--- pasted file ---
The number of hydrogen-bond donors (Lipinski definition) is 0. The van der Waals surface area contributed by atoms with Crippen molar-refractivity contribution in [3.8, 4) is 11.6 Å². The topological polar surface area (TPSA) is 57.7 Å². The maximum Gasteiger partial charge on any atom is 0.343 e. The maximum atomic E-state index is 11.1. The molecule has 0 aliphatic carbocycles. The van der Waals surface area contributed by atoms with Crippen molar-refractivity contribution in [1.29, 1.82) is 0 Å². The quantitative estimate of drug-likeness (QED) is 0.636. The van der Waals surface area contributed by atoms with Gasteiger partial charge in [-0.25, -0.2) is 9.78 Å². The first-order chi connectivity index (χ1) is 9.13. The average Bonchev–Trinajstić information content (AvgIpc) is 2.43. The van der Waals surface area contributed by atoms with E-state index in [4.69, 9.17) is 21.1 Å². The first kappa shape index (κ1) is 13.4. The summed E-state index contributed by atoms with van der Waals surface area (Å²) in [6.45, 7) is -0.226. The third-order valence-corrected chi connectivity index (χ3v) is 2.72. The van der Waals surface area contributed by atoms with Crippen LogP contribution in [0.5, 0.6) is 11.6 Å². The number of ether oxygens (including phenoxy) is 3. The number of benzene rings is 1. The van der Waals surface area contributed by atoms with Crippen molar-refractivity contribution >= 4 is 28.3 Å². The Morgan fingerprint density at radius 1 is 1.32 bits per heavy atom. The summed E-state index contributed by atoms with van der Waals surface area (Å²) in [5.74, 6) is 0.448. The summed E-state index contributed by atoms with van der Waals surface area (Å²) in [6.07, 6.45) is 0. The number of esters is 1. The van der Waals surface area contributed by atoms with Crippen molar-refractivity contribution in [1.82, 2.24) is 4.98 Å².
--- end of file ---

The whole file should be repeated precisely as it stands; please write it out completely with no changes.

The number of hydrogen-bond donors (Lipinski definition) is 0. The van der Waals surface area contributed by atoms with Crippen molar-refractivity contribution in [3.8, 4) is 11.6 Å². The topological polar surface area (TPSA) is 57.7 Å². The maximum Gasteiger partial charge on any atom is 0.343 e. The maximum atomic E-state index is 11.1. The molecule has 0 aliphatic carbocycles. The van der Waals surface area contributed by atoms with Crippen molar-refractivity contribution in [1.29, 1.82) is 0 Å². The quantitative estimate of drug-likeness (QED) is 0.636. The van der Waals surface area contributed by atoms with Gasteiger partial charge in [-0.25, -0.2) is 9.78 Å². The first-order chi connectivity index (χ1) is 9.13. The average Bonchev–Trinajstić information content (AvgIpc) is 2.43. The van der Waals surface area contributed by atoms with E-state index in [4.69, 9.17) is 21.1 Å². The first kappa shape index (κ1) is 13.4. The summed E-state index contributed by atoms with van der Waals surface area (Å²) in [6.45, 7) is -0.226. The third-order valence-corrected chi connectivity index (χ3v) is 2.72. The van der Waals surface area contributed by atoms with Crippen LogP contribution in [0.5, 0.6) is 11.6 Å². The number of ether oxygens (including phenoxy) is 3. The number of benzene rings is 1. The van der Waals surface area contributed by atoms with Crippen molar-refractivity contribution >= 4 is 28.3 Å². The Morgan fingerprint density at radius 1 is 1.32 bits per heavy atom. The summed E-state index contributed by atoms with van der Waals surface area (Å²) in [5.74, 6) is 0.448. The summed E-state index contributed by atoms with van der Waals surface area (Å²) in [6.07, 6.45) is 0. The number of esters is 1. The van der Waals surface area contributed by atoms with Crippen molar-refractivity contribution in [1.82, 2.24) is 4.98 Å².